Sabarimala Devotees, Media Should Not be Stopped, Says Kerala High Court as Shrine Reopens Today
The Kerala High Court on Monday said devotees and media personnel should not be blocked from visiting the Sabarimala temple and the government should not interfere in the day-to-day activities of the shrine.
The court’s remarks come on a day when the Lord Ayyappa shrine is scheduled to re-open at 5pm for a special ‘puja’.
This is the second time the hill temple will open for 'darshan' after the Supreme Court allowed entry of women of all age groups into it.
Frenzied protests had rocked the temple last month and around a dozen women in the age group of 10-50 were prevented from reaching the shrine as protesting devotees sought to “protect” their customs and beliefs.
The situation led to a pitched battle between police and the agitators as thousands took to the streets against the decision of the LDF government to implement the court orders.
Taking note of the violent protests, the court said a department-level inquiry must be ordered to check the role of policemen who had damaged devotees’ vehicles.
Meanwhile, devotees who arrived at Erumeli since Sunday evening, protested on Monday morning for not being allowed to leave for Pamba and Sannidhanam. They also blocked traffic chanting 'Ayyappa Sarnam'.
"We have been waiting since last evening. We were told that we would be allowed to leave at 6am. Now, they are telling us that KSRTC buses will be allowed to leave only by 12 pm. We have come to offer prayers to Lord Ayyappa. Please allow us to go," an angry devotee said.
If private vehicles are not being allowed, they should be taken in the Kerala State Road Transport Corporation (KSRTC) buses to Pamba, the devotee said.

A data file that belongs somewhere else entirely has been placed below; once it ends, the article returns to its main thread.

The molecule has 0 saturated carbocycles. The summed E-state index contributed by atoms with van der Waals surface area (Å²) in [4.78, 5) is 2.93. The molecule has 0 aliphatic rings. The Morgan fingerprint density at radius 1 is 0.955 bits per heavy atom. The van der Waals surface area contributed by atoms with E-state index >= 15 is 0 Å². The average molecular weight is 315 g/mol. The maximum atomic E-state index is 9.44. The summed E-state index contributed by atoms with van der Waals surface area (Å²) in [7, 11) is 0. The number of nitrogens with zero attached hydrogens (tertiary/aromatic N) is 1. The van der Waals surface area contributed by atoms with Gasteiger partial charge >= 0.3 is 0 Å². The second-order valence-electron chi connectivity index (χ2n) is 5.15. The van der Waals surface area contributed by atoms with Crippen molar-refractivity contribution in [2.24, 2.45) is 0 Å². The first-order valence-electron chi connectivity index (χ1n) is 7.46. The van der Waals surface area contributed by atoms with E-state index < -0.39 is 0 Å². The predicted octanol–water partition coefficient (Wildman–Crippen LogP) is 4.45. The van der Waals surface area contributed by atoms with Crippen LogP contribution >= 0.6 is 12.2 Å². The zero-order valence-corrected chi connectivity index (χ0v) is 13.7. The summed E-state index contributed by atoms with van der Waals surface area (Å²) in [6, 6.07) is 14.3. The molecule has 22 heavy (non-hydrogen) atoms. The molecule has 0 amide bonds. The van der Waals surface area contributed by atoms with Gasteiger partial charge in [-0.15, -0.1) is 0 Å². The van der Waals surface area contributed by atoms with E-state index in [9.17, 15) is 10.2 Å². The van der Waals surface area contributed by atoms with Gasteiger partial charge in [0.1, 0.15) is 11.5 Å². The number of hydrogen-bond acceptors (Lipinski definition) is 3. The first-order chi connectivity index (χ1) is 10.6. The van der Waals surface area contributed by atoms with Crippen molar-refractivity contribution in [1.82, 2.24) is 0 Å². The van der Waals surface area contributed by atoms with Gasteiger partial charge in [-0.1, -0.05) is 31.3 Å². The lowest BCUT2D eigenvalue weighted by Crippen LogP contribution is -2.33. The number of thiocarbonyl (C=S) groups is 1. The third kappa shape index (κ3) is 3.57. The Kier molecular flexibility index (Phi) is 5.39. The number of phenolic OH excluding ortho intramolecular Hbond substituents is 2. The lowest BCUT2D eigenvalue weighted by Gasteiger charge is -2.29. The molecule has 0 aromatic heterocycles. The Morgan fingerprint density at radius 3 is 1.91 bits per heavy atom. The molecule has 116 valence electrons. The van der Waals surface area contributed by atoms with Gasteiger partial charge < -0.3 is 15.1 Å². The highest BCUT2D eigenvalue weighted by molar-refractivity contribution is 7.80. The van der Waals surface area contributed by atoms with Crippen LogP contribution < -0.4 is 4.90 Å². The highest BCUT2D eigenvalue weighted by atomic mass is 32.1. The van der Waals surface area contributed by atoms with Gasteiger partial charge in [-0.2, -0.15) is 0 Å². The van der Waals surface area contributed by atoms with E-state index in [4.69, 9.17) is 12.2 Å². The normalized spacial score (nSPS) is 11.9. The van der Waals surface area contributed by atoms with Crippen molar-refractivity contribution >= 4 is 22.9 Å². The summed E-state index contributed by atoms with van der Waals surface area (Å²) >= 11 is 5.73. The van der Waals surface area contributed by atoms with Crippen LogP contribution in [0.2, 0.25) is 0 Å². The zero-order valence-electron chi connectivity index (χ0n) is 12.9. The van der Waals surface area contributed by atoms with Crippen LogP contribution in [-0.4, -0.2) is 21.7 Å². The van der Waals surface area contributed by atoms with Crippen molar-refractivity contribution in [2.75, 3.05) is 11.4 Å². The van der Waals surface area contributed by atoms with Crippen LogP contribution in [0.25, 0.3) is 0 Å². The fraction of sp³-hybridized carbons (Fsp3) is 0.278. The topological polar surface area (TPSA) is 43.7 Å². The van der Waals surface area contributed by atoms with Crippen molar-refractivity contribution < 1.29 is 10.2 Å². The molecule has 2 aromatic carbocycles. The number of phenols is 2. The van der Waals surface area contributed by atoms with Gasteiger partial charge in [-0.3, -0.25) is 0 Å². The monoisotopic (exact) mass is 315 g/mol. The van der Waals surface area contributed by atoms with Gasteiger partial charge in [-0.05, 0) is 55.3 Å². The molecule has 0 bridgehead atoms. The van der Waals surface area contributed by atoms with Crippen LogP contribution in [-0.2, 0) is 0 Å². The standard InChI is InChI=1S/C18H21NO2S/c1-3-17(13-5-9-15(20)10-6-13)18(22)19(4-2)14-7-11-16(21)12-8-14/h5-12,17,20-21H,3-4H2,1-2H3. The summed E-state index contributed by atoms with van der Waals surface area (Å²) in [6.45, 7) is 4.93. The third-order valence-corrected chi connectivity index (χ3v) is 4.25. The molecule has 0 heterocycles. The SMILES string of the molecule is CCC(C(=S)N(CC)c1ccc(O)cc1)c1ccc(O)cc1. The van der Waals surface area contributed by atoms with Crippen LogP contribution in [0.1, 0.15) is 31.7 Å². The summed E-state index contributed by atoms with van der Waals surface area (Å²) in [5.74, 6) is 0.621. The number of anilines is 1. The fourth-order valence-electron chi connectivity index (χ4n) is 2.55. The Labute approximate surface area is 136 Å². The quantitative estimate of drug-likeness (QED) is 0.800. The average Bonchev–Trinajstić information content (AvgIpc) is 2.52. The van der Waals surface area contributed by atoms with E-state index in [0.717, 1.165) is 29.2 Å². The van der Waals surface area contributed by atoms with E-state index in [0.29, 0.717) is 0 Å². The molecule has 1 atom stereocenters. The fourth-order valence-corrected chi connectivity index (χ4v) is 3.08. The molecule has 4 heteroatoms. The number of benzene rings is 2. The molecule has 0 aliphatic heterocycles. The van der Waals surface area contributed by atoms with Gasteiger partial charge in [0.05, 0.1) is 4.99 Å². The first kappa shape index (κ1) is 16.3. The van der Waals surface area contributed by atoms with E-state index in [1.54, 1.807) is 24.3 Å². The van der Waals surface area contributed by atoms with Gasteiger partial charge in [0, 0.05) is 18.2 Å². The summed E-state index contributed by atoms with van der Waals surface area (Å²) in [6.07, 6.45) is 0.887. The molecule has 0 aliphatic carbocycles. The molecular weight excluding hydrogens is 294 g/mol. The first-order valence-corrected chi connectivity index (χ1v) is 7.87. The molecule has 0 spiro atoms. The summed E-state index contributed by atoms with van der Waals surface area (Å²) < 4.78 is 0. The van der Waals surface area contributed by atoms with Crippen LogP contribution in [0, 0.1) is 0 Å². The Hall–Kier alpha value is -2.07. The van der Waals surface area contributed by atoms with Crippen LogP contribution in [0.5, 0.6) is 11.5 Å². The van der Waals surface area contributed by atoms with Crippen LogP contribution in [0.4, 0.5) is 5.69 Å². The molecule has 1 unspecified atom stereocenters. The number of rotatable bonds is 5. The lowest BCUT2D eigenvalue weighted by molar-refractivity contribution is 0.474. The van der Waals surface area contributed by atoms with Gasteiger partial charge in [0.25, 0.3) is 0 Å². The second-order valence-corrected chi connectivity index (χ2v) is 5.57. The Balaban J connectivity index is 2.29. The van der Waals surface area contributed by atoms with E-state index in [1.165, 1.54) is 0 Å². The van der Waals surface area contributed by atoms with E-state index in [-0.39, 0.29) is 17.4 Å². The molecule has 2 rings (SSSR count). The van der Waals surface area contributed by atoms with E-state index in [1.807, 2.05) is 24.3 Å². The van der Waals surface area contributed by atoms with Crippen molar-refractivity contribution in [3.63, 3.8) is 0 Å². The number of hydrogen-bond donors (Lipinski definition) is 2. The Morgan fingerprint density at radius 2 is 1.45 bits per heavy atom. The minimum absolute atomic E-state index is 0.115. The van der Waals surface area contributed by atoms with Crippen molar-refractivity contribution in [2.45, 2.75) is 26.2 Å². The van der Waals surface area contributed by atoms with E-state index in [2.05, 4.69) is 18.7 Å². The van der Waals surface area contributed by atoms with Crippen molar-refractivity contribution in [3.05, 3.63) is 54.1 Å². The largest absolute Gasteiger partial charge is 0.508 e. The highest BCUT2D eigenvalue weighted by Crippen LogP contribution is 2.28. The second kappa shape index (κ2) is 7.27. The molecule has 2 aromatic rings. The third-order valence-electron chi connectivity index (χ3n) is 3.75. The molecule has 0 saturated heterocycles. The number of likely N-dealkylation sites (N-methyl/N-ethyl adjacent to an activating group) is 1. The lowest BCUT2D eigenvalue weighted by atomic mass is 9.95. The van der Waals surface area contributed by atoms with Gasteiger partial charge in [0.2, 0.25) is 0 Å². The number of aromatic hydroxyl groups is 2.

Media personnel have also not been allowed to leave Nilackal for Pamba and 'Sannidhanam' (temple complex) from the base camp here till 9am.
Director General of Police (DGP) Loknath Behara has said no restriction of any sort has been imposed on media persons. "To ensure necessary protection to the media, we are not allowing them now. As soon as security arrangements are complete, media will be allowed in Sabarimala and nearby places," he said.
The Pandalam royal family, which is closely associated with the Ayyappa shrine, said it was "pained" at the heavy security in and around Sabarimala. "Saddened that devotees will have to offer prayers at the shrine amid thick police cover," it said.
Protesting the apex court verdict, a 'prayer yagna' will be held, the family said.
Activist Rahul Easwar, president of Ayyappa Dharma Sena that is among the outfits spearheading the protests, in a video message said, "Like police, we are also fully prepared".
Easwar, belonging to the Thazhamon family of Sabarimala thantris, was arrested twice last month in connection with the protests in and and around Sabarimala against the government's decision to implement the court verdict and also for making certain remarks and is out on bail.
Police have stepped up deployment around the temple in view of the tense situation. Mobile jammers were installed near the temple to prevent the ‘tantri’ and other shrine officials from interacting with the media and to dissuade live visuals.